Tuesday, December 16, 2008

More Christmas idea follow-up

It's hard to believe that Christmas is just over a week away, so I'm pushing forward with getting my charitable giving "presents" wrapped under the tree, and also making the donations that they represent.

I've just donated $50 to the United Negro College Fund. This was one of the first charities that I donated to, back in the 1980's when I was earning a good paycheck. It is one of the greatest causes that you can find, and donations made now can help these students already with their second semesters. Historically black colleges are one of our national treasures, in my opinion, as they deliver high quality education in personal "small town settings" (even when in a city) that many have come to realize is a positive and proactive educational environment. So I now have under the tree the reminder of my intention to make an annual Christmas donation, a maroon color holly decorated wrapped present decorated with an angel of color holding a dove, and will record this donation on the Santa Claus tag.

Read this description from their web site:

There are 105 historically black colleges and universities (HBCUs) across the nation. In 1965, in Title III of the Higher Education Act of 1965, Congress officially defined an HBCU as, an institution whose principal missions were, and are the education of black Americans, was accredited, and was established before 1964. The first HBCU, Cheney University in Pennsylvania was founded in 1837. All HBCUs play a critical role in the American higher education system. For most of America’s history, African Americans who received a college education could only get it from an HBCU. Today, HBCUs remain one of the surest ways for an African American, or student of any race, to receive a high quality education.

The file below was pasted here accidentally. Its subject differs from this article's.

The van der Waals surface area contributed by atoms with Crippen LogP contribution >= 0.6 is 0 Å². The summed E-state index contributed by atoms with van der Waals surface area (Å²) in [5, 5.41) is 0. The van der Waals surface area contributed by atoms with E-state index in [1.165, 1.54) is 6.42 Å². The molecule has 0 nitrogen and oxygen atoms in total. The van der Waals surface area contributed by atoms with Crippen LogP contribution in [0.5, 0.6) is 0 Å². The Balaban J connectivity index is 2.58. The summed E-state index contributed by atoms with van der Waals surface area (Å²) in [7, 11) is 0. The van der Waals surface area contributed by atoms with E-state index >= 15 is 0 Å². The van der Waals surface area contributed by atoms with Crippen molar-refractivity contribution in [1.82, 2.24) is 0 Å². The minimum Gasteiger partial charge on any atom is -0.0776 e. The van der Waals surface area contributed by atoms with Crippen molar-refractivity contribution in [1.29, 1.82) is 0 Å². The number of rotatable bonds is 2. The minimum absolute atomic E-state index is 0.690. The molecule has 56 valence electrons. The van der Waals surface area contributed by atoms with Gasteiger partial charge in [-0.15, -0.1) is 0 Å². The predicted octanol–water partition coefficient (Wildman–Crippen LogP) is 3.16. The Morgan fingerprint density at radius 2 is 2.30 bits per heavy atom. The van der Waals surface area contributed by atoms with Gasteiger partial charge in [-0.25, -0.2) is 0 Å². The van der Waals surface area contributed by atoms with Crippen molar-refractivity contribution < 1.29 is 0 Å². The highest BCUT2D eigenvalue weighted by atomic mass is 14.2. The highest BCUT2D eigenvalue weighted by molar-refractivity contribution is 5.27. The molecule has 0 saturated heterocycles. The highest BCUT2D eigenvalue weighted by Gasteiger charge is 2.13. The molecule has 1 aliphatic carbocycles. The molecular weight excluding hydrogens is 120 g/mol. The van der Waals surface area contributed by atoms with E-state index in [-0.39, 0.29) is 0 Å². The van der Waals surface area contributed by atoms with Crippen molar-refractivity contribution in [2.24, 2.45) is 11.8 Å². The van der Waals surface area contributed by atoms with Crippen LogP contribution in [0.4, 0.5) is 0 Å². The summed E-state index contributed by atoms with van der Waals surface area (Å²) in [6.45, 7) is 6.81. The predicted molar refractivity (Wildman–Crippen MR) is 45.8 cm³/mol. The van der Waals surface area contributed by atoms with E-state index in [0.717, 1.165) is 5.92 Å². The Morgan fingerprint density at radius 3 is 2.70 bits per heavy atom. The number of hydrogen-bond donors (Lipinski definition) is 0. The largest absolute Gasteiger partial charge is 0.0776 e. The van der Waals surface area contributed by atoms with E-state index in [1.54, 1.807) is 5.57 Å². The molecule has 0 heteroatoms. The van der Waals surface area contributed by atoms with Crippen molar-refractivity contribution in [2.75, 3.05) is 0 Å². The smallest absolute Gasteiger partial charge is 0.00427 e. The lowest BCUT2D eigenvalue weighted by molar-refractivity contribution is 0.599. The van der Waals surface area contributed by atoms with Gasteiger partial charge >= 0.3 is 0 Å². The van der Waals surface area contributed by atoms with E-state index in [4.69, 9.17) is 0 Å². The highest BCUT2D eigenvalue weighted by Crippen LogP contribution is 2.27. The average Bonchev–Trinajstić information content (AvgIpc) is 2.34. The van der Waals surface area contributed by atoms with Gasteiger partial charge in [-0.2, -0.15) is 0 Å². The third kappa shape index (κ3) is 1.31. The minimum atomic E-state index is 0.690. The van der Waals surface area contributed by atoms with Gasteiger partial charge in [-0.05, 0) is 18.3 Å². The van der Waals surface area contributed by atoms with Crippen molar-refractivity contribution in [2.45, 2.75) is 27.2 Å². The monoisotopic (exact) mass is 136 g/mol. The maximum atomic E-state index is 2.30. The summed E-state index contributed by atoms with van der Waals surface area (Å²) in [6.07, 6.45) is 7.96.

While the 105 HBCUs represent just 3 percent of the nation’s institutions of higher learning, they graduate nearly one-quarter of African Americans who earn undergraduate degrees. HBCUs, because of their unique sensibility to the special needs of young African American minds, remain the institutions that demonstrate the most effective ability to graduate African American students who are poised to be competitive in the corporate, research, academic, governmental and military arenas.

UNCF supports minority students at many schools that are not HBCUs. However, UNCF directly supports 39 private HBCUs.